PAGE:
Crows — you either hate them or you hate them.
OK, you may like crows. There are a lot of them in our town — probably more than agents and their numbers have been on the rise since the 1980s (the crows, not the agents).
5 things you need to know:
- Crows have a pretty bad rap — in the movies, at least. But the truth is, Native Americans have always had a great deal of respect for them, as they symbolize wisdom rather than death, as they've often been portrayed. That might be because a group of them is called a “murder of crows.” Not good PR really, is it?
- The common American crow, or in Latin, Corvus brachyrhynchos, is really quite fascinating. They’re great at controlling insects. They can live to be as old as 20. They’re family orientated and mate for life. They’re also highly intelligent, a study revealed that they can recognize people that have been mean to them and even pass on that information to their little ones. Talk about a grudge.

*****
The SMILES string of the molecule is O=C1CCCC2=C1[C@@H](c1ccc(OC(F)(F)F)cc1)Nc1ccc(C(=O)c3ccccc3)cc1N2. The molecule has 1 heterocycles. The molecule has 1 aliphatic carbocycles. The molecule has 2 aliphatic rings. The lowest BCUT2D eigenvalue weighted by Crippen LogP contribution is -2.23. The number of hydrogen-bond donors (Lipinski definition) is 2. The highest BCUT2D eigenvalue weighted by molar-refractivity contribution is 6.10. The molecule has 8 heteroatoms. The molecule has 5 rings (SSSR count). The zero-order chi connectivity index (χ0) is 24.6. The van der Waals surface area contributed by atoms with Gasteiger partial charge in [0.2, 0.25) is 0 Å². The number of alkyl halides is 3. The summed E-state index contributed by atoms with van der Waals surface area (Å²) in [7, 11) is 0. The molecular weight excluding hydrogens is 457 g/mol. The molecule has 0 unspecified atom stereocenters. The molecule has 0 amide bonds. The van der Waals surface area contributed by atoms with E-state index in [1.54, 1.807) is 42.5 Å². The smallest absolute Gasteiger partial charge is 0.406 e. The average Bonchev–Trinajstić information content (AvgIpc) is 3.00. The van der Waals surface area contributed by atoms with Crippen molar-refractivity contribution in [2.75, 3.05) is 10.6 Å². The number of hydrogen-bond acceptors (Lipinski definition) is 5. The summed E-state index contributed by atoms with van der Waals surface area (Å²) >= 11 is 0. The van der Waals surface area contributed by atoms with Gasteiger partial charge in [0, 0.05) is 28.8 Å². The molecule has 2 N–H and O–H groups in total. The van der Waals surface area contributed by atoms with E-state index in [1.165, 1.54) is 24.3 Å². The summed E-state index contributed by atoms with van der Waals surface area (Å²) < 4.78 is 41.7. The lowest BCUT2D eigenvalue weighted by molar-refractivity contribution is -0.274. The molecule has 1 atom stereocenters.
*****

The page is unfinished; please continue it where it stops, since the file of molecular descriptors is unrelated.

- Crows will eat anything: the garbage we leave out, your Aunt Susan’s crème brûlée, and even dog and cat food. Our neighborhoods are just perfect for crows because they’re used to open plains with trees to nest in.
- Crows are social, so they’re really noisy. They’re the OG Twitter, for goodness' sake. And they even have their own language that scientists are trying to crack — "crowing." They often roost in hundreds, sometimes thousands.
- So, how can we move them on if they’re in our neighborhood? Well, culling them doesn’t work well, and I’m certainly not ready to eat crow. Plastic owls don’t work, and I suppose that’s why scarecrows got their name. Canadians, however, had luck with using trained hawks to scare them. Recordings of distressed crows and dummy dead ones also work pretty well, so if you make them feel nervous, they’ll move their entire family to a safer place, just like we would.
However you look at it, the common American crow is here to stay — unless you make a flap about it. And if you do, you’ll certainly give them plenty to crow about.